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World

AFP
April 7, 2020

With British PM Boris Johnson in ICU, who is running Britain now?

World

AFP
Tue, Apr 07, 2020

LONDON: As British Prime Minister Boris Johnson was admitted to the intensive care in hospital  with coronavirus, everyone is wondering who will take the administrative responsibility of the country.

For now,  Foreign Secretary Dominic Raab has stepped in -- but he will not have the same power.

Here are some of the key questions about who is now running Britain during this crisis.

Who is in charge? 

Before he was admitted to intensive care on Monday evening, Johnson asked Raab, whose other job title is First Secretary of State, "to deputise for him where necessary", a Downing Street spokesman said.

Raab had already chaired the government´s daily coronavirus briefing on Monday after Johnson was first admitted to hospital for tests on Sunday night. Raab took charge again on Tuesday morning.

He is expected to receive Johnson´s daily briefing papers in his ´red box´ for official dispatches, according to the Institute for Government (IfG) think tank.

He will also coordinate the work of other ministers who chair cabinet sub-committees dealing with specific areas of coronavirus, such as the healthcare response and efforts to support businesses.

Will Britain´s response to coronavirus change? 

Raab challenged Johnson for the leadership of their Conservative party last year, but on Monday evening insisted he would follow his boss´s plan to tackle COVID-19.

"The focus of the government will continue to be on making sure that the prime minister´s direction... will be taken forward," he said.

Britain has been in lockdown since March 23, with the public told to stay at home wherever possible and most shops and services closed.

However, these measures are up for review next week -- a big decision.

Cabinet minister Michael Gove said the decision would not be delayed but would be taken "collectively as a cabinet", with Raab having the final say if Johnson is not able to make the call.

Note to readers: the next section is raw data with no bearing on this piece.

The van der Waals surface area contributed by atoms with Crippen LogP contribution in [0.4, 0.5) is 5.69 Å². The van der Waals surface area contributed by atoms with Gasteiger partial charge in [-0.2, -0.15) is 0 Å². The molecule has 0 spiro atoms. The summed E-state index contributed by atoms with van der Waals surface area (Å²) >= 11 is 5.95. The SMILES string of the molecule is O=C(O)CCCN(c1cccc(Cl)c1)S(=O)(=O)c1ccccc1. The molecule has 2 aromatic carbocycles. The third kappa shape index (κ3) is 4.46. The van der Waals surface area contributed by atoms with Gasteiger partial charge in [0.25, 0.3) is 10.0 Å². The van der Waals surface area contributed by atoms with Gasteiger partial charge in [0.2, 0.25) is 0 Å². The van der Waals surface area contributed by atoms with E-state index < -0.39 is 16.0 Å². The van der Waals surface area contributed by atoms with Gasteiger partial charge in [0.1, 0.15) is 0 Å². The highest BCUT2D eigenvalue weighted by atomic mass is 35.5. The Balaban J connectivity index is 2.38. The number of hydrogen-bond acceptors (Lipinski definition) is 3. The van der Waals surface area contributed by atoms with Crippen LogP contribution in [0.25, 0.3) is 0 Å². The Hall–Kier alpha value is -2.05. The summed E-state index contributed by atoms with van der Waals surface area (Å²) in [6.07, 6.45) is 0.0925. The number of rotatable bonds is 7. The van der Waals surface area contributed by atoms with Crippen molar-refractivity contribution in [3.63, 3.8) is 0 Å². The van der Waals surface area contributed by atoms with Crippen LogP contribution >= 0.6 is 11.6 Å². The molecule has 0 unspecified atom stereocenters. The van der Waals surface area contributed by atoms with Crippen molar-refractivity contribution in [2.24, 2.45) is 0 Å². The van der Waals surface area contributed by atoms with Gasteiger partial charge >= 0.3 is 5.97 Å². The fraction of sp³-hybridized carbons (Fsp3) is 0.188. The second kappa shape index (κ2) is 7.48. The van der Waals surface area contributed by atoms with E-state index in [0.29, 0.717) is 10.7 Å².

What about national security? 

Tobias Ellwood, chairman of the House of Commons defence committee -- which acts as a watchdog -- warned Britain must be ready for "adversaries attempting to exploit any perceived weakness" while Johnson is in hospital.

"It is important to have 100 percent clarity as to where responsibility for UK national security decisions now lies," he tweeted.

Gove added: "It´s Dominic as foreign secretary who´s in charge".

Could Raab overreach? 

There is no constitutional role of acting or deputy prime minister.

Britain is formally governed by the cabinet, and even the prime minister, while having certain powers, can only govern with the support of cabinet ministers.

"Raab has to be careful... of not overstepping the bounds of the authority he´s been given," said IfG director Bronwen Maddox.

She suggested cabinet colleagues would "rally round" given the extraordinary circumstances, but if reported tensions over strategy continued, Raab might find things difficult.

"It´s harder for someone deputising for the prime minister really to exert authority over divisions if those appear," she told BBC radio.

How has this worked before? 

Prime ministers often delegate certain tasks to a cabinet colleague, for example asking them to chair meetings while they are on holiday. However, they are kept informed and remain in charge.

During the Cold War, prime ministers appointed "nuclear deputies" to decide what to do in the event of the prime minister being incapacitated or out of contact.

But the rules are fluid.

The IfG highlighted how, in 1953, then prime minister Winston Churchill reportedly suffered a stroke.

The most obvious replacement, foreign minister Anthony Eden, was himself in hospital undergoing surgery, and in the end the news was kept from most of the cabinet and Churchill carried on.

What happens if Johnson dies? 

Although the titles of deputy prime minister or first secretary of state are used, it does not mean the office holder automatically takes over.

The IfG says it would be up to the cabinet to collectively recommend an immediate successor to Queen Elizabeth II, who would then name them to take over.

"This could be done with the expectation that his or her role would be temporary, pending the election of a new party leader," it said in a briefing note.

But as there is no formal role of acting prime minister, they would stay in power "until they chose to resign or if their cabinet forced them out".